Occasional clumsy representations wouldn’t be such a problem if there were more nuanced trans characters, but because there’s simply a dearth of them, such stereotypes cement faulty preconceptions.

“For whatever reason, we are creatures who want to see ourselves reflected to us, starting with cave paintings, to 3D IMAX,” Milan said. “Certainly, being invisible is a privilege compared to the type of transphobia that has been written into trans woman characters. But I work with a lot of trans boys, and when they look to the screen to see themselves reflected back, they see almost nothing.”

“Boys Don’t Cry” (1998), starring Hilary Swank, is a film about the real-life Brandon Teena, who was murdered in a brutal hate crime. The film struck a powerful nerve in trans men everywhere. (However, as “Disclosure” notes, Phillip Devine, a black man who was Teena’s real-life good friend and ally, was also whitewashed and erased from the film.)

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Other notable moments are found in such productions as the film “Just One of the Guys” (1985), in which a female reporter goes undercover as a high school boy, and in the 1997 episode of The Jerry Springer Show, which featured the first African American trans man to appear on television.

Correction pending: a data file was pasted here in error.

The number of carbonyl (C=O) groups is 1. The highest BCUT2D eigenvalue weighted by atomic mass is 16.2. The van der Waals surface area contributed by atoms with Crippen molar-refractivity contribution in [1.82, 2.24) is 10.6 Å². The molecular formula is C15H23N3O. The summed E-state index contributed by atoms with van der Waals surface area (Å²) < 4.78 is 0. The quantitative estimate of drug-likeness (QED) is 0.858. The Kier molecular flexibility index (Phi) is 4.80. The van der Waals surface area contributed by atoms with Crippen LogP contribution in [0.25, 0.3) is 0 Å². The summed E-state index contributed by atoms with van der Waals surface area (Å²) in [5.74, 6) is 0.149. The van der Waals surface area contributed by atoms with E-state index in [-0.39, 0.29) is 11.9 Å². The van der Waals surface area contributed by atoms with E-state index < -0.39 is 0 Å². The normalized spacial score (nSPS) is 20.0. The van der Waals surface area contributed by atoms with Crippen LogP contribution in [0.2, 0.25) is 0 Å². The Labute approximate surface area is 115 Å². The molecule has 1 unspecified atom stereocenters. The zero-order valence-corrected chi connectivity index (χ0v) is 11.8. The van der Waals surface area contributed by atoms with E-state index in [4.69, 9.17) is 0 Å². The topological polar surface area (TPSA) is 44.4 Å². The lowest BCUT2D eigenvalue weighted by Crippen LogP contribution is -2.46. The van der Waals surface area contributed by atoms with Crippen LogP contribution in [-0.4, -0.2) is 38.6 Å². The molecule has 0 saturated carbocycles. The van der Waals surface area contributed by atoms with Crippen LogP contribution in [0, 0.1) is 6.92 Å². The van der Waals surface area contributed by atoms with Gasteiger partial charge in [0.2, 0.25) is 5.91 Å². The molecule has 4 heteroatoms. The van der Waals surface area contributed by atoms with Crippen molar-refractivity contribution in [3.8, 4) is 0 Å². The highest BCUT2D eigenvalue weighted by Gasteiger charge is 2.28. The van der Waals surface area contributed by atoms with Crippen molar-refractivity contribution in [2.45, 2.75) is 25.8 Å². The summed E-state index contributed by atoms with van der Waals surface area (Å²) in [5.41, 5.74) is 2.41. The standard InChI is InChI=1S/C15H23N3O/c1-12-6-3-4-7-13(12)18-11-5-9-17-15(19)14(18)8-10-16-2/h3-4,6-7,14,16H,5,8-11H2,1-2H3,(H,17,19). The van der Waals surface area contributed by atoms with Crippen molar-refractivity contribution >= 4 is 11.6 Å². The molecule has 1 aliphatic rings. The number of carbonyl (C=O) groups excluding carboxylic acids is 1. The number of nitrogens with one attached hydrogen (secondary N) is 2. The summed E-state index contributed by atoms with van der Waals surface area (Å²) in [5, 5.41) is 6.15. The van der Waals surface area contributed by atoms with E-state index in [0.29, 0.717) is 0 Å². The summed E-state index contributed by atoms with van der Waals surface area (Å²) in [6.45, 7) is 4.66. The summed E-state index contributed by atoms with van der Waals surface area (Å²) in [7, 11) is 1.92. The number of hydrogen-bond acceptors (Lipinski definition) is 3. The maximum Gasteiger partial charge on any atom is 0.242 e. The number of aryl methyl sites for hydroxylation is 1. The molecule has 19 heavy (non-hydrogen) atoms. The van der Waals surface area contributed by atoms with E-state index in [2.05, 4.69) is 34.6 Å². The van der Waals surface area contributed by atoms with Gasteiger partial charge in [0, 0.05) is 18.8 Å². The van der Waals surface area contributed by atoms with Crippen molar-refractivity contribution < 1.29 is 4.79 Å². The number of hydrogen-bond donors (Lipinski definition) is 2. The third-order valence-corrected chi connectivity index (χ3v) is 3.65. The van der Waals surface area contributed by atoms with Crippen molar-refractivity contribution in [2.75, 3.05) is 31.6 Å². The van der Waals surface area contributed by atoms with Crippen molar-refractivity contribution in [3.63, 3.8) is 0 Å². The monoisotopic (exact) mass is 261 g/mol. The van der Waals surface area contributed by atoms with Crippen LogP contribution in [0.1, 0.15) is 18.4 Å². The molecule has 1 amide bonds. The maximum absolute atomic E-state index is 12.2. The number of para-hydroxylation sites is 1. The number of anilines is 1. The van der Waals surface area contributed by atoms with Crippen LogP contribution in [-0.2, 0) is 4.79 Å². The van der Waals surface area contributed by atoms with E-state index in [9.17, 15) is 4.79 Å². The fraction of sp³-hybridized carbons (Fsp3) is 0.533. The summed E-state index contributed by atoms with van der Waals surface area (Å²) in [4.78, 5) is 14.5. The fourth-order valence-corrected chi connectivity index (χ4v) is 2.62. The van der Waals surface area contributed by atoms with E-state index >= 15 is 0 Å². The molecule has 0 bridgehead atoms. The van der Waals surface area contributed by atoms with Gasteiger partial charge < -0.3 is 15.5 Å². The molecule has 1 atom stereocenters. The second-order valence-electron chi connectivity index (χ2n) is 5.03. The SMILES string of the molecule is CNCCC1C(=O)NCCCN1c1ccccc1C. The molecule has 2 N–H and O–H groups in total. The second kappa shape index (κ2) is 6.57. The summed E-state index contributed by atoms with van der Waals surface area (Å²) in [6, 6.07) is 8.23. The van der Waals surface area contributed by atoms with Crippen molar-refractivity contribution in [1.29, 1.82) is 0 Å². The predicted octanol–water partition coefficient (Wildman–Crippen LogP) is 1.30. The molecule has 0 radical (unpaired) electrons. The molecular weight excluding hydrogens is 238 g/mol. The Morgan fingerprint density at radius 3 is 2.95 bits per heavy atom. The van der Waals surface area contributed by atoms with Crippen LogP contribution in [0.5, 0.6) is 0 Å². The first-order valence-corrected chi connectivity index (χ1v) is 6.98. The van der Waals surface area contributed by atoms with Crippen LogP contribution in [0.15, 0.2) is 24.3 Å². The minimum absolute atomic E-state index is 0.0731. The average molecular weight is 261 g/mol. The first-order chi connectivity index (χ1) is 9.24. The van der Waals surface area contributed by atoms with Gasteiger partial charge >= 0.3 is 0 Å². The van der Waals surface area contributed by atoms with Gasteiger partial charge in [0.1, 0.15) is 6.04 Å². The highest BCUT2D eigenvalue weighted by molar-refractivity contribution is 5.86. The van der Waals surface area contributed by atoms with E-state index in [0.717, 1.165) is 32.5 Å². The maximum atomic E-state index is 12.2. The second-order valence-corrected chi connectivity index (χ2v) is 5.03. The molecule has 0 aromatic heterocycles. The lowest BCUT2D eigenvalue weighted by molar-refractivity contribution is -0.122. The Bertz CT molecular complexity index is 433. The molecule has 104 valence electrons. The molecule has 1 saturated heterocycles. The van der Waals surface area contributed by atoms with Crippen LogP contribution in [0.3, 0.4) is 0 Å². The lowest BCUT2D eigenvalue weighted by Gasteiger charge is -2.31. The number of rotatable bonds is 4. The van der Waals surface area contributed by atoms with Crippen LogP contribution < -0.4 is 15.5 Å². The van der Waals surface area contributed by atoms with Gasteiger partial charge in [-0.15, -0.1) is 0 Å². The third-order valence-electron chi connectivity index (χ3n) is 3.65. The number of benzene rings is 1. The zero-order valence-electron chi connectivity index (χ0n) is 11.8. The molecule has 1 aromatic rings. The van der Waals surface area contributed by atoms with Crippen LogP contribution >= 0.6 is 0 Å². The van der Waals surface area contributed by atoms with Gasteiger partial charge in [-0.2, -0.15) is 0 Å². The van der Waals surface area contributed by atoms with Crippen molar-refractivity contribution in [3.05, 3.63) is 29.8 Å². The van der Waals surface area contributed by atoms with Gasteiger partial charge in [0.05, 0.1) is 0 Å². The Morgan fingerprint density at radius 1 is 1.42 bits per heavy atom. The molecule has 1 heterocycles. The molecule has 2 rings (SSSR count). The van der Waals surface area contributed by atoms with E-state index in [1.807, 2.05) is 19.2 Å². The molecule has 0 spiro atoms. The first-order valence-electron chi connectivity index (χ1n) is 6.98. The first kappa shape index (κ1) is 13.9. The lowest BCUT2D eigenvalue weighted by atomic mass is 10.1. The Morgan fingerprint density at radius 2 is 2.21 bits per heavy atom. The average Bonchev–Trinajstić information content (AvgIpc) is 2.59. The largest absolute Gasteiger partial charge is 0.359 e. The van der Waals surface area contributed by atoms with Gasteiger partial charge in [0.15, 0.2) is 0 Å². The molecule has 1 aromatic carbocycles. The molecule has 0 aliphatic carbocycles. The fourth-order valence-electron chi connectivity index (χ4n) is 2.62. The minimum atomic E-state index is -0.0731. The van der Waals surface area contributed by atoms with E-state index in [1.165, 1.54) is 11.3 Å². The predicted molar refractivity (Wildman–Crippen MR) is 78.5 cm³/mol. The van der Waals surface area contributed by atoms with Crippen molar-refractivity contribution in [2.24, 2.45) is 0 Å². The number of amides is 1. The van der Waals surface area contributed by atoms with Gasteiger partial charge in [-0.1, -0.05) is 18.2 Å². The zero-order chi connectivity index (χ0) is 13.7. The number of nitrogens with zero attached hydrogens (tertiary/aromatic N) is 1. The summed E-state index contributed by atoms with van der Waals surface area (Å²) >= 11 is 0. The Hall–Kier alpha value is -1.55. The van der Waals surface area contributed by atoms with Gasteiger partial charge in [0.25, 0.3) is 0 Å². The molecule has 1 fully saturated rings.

In the 90s, a plethora of trans people was exploited on talk shows, with viewers tuning in out of a mixture of morbid curiosity and a desire to ridicule trans people who “tricked” their unsuspecting partners.

However, as Cox said in the “Disclosure” film, some of those trans women who were brave enough to go on national television and speak out respectfully, became an inspiration to dispersed trans people, who otherwise felt alone in a pre-internet era, where available support communities were virtually nonexistent.

Trans women as an object of disgust have long been a popular narrative. “The Crying Game” (1992) racked up five Oscar nominations and won an Academy Award for Best Original Screenplay, with its big plot twist and revelation that the character Dil is trans, which prompts the main protagonist, Fergus, to start throwing up.

Revulsion and throwing up would also be the go-to reaction in the 1994 comedy “Ace Ventura: Pet Detective,” not only for Jim Carrey’s title character but for an entire police squad and NFL star Dan Marino.

Society follows suit on the “joke” of trans women

Alongside disgust is the all-too-familiar concept of fetishization. While Jeannie Livingston’s 1990 popular documentary “Paris Is Burning” highlighted Harlem’s 1980s drag and “Golden Age” ballroom scene, which was dominated by African Americans and Latinos, the subjects of the film felt exploited.